We present the facts in the light most favorable to the guilty verdicts, consistent with record support. See, e.g., United States v. Bunchan, 580 F.3d 66, 67 (1st Cir.2009).
How the Charges Arose
The OxyContin conspiracy
In December 2003, agents with the federal Drug Enforcement Administration (DEA) heard that Gregory Panther was selling Canadian-made OxyContin pills in Maine. Hoping to work their way up the drug-distribution ladder, agents had an informant make a controlled buy from Panther in March 2004. Panther's actions led to his arrest in June 2004-an arrest that also netted Panther's dealer, Richard Hopkins.
Deciding to cooperate, Hopkins identified Christopher Hitchcock as his supplier and said Hitchcock had a Canadian supplier. At the agent's request, Hopkins made a series of recorded calls to Hitchcock in the fall of 2004. Speaking in code, Hopkins asked Hitchcock for all the OxyContin that he could get. Hitchcock tracked down Kinsella, got 90 OxyContin pills, and sold them to Hopkins in December 2004. Each pill had a “CDN” stamp on one side (indicating that it had been manufactured in Canada) and an “80” mark on the other (suggesting that it was an 80-milligram tablet).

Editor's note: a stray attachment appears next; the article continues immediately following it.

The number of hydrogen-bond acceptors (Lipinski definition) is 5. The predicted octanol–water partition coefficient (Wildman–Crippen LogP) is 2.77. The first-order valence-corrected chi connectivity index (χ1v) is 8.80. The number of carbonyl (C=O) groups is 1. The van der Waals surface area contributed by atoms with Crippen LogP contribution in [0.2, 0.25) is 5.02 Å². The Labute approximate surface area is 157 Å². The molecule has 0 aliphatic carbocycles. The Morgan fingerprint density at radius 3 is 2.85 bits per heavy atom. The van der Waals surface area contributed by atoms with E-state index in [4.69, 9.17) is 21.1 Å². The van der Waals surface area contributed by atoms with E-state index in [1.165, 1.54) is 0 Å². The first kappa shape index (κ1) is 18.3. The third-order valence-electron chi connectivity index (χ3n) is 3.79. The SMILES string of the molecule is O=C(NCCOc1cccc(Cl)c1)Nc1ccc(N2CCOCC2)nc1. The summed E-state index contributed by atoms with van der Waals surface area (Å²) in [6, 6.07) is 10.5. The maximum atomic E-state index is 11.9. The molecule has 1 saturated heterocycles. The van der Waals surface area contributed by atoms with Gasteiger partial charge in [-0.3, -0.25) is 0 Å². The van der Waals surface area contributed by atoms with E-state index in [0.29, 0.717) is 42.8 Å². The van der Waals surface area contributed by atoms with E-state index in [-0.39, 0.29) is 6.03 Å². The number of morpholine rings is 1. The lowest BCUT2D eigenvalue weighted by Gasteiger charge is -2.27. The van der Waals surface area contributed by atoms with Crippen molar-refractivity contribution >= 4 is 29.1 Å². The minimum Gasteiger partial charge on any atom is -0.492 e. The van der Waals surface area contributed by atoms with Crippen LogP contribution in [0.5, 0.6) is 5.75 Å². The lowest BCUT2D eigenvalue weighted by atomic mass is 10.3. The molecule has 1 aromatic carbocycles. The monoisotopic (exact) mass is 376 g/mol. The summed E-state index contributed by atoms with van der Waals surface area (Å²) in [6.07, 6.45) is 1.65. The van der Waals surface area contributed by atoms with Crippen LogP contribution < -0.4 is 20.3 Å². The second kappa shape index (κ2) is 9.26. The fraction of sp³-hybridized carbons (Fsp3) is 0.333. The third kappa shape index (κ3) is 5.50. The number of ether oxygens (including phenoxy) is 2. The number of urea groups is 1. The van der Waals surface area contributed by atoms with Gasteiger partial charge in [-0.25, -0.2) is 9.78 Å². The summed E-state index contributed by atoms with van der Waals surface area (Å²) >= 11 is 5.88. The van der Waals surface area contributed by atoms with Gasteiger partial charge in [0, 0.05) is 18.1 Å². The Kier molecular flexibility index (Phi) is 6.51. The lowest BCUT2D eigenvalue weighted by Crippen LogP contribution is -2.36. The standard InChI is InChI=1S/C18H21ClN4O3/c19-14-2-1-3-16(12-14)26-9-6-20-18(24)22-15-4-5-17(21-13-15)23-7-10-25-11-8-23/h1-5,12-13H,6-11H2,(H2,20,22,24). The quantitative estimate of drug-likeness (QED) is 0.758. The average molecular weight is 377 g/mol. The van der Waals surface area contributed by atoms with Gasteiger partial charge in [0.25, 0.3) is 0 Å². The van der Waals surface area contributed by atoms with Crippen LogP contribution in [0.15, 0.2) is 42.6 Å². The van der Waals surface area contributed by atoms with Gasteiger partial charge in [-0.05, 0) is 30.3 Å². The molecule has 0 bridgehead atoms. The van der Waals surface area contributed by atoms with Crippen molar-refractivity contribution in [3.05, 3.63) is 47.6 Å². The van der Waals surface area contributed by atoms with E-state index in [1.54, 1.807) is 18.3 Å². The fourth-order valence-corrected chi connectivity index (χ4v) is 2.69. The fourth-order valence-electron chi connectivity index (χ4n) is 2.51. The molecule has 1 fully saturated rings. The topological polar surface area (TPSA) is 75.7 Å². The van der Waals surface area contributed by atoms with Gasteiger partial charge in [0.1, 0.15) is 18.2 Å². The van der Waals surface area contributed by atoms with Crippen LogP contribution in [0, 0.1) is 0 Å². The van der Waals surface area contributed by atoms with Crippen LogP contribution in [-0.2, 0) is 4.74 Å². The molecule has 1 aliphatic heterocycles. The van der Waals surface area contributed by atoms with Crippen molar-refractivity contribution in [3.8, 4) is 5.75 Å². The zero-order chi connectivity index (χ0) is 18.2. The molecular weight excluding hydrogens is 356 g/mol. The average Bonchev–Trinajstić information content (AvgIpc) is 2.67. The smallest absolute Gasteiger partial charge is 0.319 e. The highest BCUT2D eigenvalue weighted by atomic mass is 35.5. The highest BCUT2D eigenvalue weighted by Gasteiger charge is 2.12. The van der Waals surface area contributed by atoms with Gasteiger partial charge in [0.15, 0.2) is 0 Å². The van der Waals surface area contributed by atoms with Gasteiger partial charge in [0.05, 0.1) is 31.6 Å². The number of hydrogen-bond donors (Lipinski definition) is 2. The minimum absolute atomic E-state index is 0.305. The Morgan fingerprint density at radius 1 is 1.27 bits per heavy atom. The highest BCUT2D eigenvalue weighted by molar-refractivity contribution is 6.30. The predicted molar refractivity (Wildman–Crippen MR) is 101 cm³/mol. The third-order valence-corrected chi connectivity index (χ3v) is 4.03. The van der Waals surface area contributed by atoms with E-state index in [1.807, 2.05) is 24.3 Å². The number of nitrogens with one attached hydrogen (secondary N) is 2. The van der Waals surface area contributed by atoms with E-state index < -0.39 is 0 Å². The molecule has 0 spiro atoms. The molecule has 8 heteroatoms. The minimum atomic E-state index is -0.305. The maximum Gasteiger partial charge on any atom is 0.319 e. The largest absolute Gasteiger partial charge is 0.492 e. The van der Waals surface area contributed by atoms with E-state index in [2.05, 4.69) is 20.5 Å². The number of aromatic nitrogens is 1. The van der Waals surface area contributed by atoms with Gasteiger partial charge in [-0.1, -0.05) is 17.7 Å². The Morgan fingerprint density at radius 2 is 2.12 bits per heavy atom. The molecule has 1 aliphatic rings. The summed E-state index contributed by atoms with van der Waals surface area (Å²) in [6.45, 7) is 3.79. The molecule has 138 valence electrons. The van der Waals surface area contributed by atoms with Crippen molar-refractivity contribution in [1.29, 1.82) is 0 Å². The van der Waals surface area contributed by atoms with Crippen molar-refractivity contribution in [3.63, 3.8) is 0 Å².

His interest piqued, Fred Luce, a DEA task-force member, then subpoenaed Hitchcock's phone records. Perusing the papers, Luce noticed a lot of calls on the day of the controlled buy between Hitchcock and Kinsella, often following calls between Hopkins and Hitchcock. Hopkins later asked Hitchcock for more pills, and Hitchcock called Kinsella to score some more. The deal never happened, however, because agents arrested Hitchcock in February 2005.
Seeing the writing on the wall, Hitchcock agreed to help the government arrest and convict Kinsella. Hitchcock had known Kinsella for years. They both frequented a Bangor, Maine racetrack, and they trusted each other. Hitchcock had even bailed Kinsella out of a previous scrape with the law.